87. Delegations encouraged UNDP to heed the findings and recommendations that had emerged from the investigations. Many urged the Board to bring the matter to a prompt resolution.

88. One delegation put forth a list of procedural questions regarding the overall management of the process of suspending, discussing and possibly resuming activities in the Democratic People’s Republic of Korea.

89. The President recommended that UNDP proceed with the agreed ‘road map’. The Board approved the inclusion of the Democratic People’s Republic of Korea under the country programmes agenda item in the tentative work plan for the first regular session 2009. 

I am not sure about the specifics in the above mentioned “road map.”  Here are a couple of strategy documents from the recent past: September 2006, Summer 2008.

According to Reuters:

The U.N. Development Program’s executive board “authorizes the resumption of program activities” in the reclusive and impoverished communist state, said a board document dated Thursday and obtained by Reuters.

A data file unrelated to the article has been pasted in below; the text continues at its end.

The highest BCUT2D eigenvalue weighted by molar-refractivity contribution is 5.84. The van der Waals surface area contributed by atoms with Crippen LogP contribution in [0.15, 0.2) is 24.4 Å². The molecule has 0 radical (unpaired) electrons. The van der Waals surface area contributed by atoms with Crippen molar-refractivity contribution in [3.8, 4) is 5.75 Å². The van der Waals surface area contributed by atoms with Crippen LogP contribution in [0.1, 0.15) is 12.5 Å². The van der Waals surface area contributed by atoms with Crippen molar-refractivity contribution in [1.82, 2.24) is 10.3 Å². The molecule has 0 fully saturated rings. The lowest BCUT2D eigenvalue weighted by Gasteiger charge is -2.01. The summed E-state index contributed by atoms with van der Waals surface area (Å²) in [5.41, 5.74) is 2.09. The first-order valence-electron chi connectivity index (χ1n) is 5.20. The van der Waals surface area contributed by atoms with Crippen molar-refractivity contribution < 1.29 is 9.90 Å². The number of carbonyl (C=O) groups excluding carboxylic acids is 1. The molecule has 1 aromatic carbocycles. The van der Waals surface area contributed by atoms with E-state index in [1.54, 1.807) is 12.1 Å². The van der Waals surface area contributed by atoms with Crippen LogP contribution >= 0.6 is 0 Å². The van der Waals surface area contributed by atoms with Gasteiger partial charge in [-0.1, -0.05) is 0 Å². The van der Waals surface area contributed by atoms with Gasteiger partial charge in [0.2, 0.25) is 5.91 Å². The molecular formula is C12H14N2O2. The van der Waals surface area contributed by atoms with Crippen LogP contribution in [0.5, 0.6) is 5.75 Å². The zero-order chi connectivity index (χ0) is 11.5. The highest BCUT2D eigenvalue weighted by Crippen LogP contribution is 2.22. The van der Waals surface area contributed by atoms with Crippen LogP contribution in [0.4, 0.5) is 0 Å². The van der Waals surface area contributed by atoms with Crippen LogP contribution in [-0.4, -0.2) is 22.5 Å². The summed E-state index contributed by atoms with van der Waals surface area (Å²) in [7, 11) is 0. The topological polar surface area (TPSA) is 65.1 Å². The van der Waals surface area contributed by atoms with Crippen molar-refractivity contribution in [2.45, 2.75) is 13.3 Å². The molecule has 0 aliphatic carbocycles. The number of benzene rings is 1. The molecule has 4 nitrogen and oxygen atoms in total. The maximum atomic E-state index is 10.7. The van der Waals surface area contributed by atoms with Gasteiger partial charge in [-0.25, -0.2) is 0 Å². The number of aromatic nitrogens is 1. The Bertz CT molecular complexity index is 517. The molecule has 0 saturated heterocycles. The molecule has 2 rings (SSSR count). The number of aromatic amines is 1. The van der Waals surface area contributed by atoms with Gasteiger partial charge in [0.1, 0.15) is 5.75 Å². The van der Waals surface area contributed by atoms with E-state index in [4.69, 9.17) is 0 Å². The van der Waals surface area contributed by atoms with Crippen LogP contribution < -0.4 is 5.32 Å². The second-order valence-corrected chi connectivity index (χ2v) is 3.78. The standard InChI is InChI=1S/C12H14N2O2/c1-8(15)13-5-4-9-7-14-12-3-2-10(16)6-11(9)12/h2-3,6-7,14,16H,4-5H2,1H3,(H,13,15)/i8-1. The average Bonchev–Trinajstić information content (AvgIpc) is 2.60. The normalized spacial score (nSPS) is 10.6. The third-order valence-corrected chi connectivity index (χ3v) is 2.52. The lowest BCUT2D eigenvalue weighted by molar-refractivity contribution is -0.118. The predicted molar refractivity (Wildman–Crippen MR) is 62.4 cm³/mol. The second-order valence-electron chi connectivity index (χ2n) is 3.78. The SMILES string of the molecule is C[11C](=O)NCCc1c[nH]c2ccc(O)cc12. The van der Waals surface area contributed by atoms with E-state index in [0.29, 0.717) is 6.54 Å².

The decision came after an external review last year cleared the agency of major financial wrongdoing, although it found fault with some practices.

The report said programs that UNDP would resume included rural energy development, wind power promotion, seed production and reduction of post-harvest losses in North Korea, which has suffered from flooding and famine in recent years.

The executive board also authorized the head of UNDP to approve other projects on a case-by-case basis. UNDP officials said it would take some months for the agency to resume operations in North Korea and gave no exact date.

So why did the UNDP leave the DPRK in the first place?  That is a long story…but here are links to three previous posts on the topic: